"Polygamy doesn't get prosecuted," Cooper told the House Judiciary Committee. "People are getting away with it."
Cooper testified in support of HB99, which would amend Utah's bigamy statute to focus more on polygamists.
After 2½ hours of testimony and debate, the committee voted to hold the bill. There was discussion of whether to prevent prosecutors from filing bigamy charges unless they also charged that person with sex abuse, human trafficking or fraud, but representatives wanted to research the implications of that before advancing HB99.
Bigamy would remain a felony punishable by up to five years in prison, but the bill would amend the bigamy statute to clarify that women can be prosecuted for bigamy, too. It also specifies that one is guilty of bigamy if, knowing the other person is already married, the offender "purports to marry and cohabitates with the other person."
Current state law allows for prosecution of someone who meets one of those two criteria, and critics of it have said that means unmarried couples who live together could face prosecution.
The discussion was not on having more than one wife as much as it was on sex abuse. Rep. Mike Noel, R-Kanab, the bill's sponsor, started his presentation by accusing polygamous sects of widespread child sex trafficking. He referred to those sects as "cartels" and said he wants to give the Utah attorney general's office more power to pursue them.
Noel also sought to pre-empt suggestions that the penalty for polygamy be lessened, saying that if any legislator wants to reduce the penalty for anything that inherently leads to sex abuse: "I would question you judgment, and I would question your character." Some legislators asked how a bill focused on bigamy would help prosecute more serious offenses.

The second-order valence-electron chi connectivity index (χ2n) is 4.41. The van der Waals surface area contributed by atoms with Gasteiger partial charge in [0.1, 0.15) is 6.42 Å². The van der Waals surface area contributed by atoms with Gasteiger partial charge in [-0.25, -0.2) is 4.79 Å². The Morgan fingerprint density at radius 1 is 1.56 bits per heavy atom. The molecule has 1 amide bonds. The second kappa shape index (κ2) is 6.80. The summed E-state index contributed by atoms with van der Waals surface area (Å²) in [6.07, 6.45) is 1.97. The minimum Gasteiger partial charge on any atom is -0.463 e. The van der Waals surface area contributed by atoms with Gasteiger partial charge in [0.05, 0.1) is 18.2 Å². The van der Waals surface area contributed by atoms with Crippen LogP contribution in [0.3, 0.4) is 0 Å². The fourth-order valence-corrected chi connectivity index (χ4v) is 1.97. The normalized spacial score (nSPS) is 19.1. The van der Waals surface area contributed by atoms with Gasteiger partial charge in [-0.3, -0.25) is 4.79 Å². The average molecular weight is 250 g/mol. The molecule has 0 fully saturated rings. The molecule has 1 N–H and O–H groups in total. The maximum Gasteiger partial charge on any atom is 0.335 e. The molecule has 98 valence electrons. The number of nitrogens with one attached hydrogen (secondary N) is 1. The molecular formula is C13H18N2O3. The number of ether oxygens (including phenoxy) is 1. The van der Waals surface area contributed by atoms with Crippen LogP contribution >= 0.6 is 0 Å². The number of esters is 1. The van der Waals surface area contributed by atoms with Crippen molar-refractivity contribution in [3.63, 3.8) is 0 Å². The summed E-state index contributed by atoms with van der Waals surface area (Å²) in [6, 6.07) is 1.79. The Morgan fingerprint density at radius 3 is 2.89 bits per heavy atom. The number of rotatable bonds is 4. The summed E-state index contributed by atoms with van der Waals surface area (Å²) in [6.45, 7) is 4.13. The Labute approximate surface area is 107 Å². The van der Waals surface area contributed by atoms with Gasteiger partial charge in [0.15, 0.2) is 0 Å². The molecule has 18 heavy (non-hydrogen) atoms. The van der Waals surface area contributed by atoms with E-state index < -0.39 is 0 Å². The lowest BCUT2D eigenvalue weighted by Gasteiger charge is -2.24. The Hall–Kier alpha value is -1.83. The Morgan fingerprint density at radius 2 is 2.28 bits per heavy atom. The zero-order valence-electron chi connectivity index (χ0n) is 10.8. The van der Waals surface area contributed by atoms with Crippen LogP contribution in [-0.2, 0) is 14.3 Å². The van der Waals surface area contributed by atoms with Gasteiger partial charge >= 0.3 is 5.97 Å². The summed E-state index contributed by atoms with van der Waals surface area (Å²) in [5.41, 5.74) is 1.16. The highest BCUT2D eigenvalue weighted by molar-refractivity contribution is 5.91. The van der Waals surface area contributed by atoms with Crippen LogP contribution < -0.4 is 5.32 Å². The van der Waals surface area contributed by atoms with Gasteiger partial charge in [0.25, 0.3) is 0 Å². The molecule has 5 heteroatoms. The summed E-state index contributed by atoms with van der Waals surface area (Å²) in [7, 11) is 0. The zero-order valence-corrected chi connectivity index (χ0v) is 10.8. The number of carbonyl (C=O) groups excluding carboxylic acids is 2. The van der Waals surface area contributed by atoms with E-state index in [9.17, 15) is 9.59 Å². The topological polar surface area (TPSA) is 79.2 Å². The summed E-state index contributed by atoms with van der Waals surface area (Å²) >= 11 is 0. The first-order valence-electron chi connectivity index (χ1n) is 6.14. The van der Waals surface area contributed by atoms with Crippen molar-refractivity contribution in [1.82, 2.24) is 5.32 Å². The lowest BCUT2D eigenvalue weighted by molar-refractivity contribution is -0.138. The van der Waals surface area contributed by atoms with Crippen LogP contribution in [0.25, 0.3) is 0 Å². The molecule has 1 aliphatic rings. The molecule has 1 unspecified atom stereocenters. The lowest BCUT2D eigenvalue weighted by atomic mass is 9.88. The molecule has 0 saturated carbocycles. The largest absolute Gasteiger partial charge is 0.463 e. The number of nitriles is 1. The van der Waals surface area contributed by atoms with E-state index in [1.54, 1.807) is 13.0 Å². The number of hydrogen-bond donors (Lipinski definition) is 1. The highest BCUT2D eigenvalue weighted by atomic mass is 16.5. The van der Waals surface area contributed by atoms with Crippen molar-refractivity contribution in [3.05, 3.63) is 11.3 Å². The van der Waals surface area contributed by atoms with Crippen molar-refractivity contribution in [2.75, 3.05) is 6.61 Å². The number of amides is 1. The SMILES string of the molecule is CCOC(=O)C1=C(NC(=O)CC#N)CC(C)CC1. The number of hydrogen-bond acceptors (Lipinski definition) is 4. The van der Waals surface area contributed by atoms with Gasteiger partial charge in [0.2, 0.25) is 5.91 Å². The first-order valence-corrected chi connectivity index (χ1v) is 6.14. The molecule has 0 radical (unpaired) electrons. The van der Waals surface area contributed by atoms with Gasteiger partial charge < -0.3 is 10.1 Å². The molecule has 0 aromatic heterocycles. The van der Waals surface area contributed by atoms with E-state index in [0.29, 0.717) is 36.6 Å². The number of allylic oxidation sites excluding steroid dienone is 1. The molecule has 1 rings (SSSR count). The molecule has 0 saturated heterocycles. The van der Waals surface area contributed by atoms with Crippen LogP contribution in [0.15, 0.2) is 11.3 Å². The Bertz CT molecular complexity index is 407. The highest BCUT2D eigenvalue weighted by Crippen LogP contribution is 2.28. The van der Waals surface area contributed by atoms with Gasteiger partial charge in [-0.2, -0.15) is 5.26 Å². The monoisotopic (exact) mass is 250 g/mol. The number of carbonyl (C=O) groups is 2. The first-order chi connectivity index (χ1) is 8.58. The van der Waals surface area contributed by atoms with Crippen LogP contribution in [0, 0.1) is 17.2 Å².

"It seems like using the bigamy law to go after those other crimes, seems like a roundabout way," Rep. Lowry Snow said.
Narrowing the definition of bigamy, said Assistant Attorney General Parker Douglas, would prevent legal challenges like those launched by the family from "Sister Wives," but it would allow prosecutors to target the tool polygamous sects use to hold power over girls and women.
Rep. Ken Ivory had trouble with the idea of penalizing people in such marriages and not going after someone who does the same thing but doesn't purport to be married.
"If they cohabitate and the only difference is they purport to be married, that's a crime?" Ivory asked Parker.
"That's correct," Parker replied.
That answer evoked laughs from the polygamists who lined the wall, waiting for a chance to testify. They agreed that violent crime should be prosecuted but said they shouldn't all be lumped in with abusive sects.
Enoch Foster, who lives in San Juan County with two wives and soon perhaps a third he said is interested in joining the family was never abused in the polygamous household he grew up in, he said, but he was sexually abused by a member of The Church of Jesus Christ of Latter-day Saints.
"This bill does nothing but discriminate," Foster said.
One of his wives, Lillian Foster, said she did not grow up in polygamy, but in a household with alcoholism where she was abused. Friends were abused in their households, too.
"This bill doesn't help," she said. "It targets my freedom of speech. I can't say I'm married because my husband already has a wife."
Jenn Oxborrow, with the Utah Domestic Violence Coalition, opposed the bill. She said her organization has been trying to reach more domestic violence victims in plural families.
"Voting for this bill will make a serious chilling effect for survivors, especially for plural families," Oxborrow said.